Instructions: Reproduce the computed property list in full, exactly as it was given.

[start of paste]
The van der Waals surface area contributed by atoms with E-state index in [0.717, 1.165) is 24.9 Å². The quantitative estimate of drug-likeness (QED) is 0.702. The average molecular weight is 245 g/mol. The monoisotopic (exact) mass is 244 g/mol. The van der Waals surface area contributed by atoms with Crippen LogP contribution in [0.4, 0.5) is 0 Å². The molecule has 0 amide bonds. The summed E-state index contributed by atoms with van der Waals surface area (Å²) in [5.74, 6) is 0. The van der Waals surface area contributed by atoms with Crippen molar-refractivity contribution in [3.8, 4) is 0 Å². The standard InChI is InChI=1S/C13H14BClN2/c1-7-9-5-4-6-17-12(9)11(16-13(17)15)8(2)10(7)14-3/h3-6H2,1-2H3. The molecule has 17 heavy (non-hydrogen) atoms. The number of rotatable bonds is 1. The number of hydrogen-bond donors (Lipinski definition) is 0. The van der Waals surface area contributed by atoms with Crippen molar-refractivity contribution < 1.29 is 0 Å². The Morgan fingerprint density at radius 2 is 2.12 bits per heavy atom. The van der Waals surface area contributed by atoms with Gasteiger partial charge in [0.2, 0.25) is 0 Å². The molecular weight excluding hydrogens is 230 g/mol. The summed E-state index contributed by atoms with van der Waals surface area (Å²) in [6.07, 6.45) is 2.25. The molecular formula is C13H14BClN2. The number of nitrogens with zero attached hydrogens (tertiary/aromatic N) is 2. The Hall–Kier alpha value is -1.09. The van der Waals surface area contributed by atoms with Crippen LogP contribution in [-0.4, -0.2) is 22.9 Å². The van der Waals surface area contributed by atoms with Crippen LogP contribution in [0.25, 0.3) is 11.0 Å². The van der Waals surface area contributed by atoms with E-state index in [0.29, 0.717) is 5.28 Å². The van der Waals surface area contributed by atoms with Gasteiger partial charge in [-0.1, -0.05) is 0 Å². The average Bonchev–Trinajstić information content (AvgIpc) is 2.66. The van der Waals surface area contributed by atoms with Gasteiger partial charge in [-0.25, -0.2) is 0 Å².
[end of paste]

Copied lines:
The van der Waals surface area contributed by atoms with E-state index in [0.717, 1.165) is 24.9 Å². The quantitative estimate of drug-likeness (QED) is 0.702. The average molecular weight is 245 g/mol. The monoisotopic (exact) mass is 244 g/mol. The van der Waals surface area contributed by atoms with Crippen LogP contribution in [0.4, 0.5) is 0 Å². The molecule has 0 amide bonds. The summed E-state index contributed by atoms with van der Waals surface area (Å²) in [5.74, 6) is 0. The van der Waals surface area contributed by atoms with Crippen molar-refractivity contribution in [3.8, 4) is 0 Å². The standard InChI is InChI=1S/C13H14BClN2/c1-7-9-5-4-6-17-12(9)11(16-13(17)15)8(2)10(7)14-3/h3-6H2,1-2H3. The molecule has 17 heavy (non-hydrogen) atoms. The number of rotatable bonds is 1. The number of hydrogen-bond donors (Lipinski definition) is 0. The van der Waals surface area contributed by atoms with Crippen molar-refractivity contribution < 1.29 is 0 Å². The Morgan fingerprint density at radius 2 is 2.12 bits per heavy atom. The van der Waals surface area contributed by atoms with Gasteiger partial charge in [0.2, 0.25) is 0 Å². The molecular weight excluding hydrogens is 230 g/mol. The summed E-state index contributed by atoms with van der Waals surface area (Å²) in [6.07, 6.45) is 2.25. The molecular formula is C13H14BClN2. The number of nitrogens with zero attached hydrogens (tertiary/aromatic N) is 2. The Hall–Kier alpha value is -1.09. The van der Waals surface area contributed by atoms with Crippen LogP contribution in [-0.4, -0.2) is 22.9 Å². The van der Waals surface area contributed by atoms with Crippen LogP contribution in [0.25, 0.3) is 11.0 Å². The van der Waals surface area contributed by atoms with E-state index in [0.29, 0.717) is 5.28 Å². The van der Waals surface area contributed by atoms with Gasteiger partial charge in [-0.1, -0.05) is 0 Å². The average Bonchev–Trinajstić information content (AvgIpc) is 2.66. The van der Waals surface area contributed by atoms with Gasteiger partial charge in [-0.25, -0.2) is 0 Å².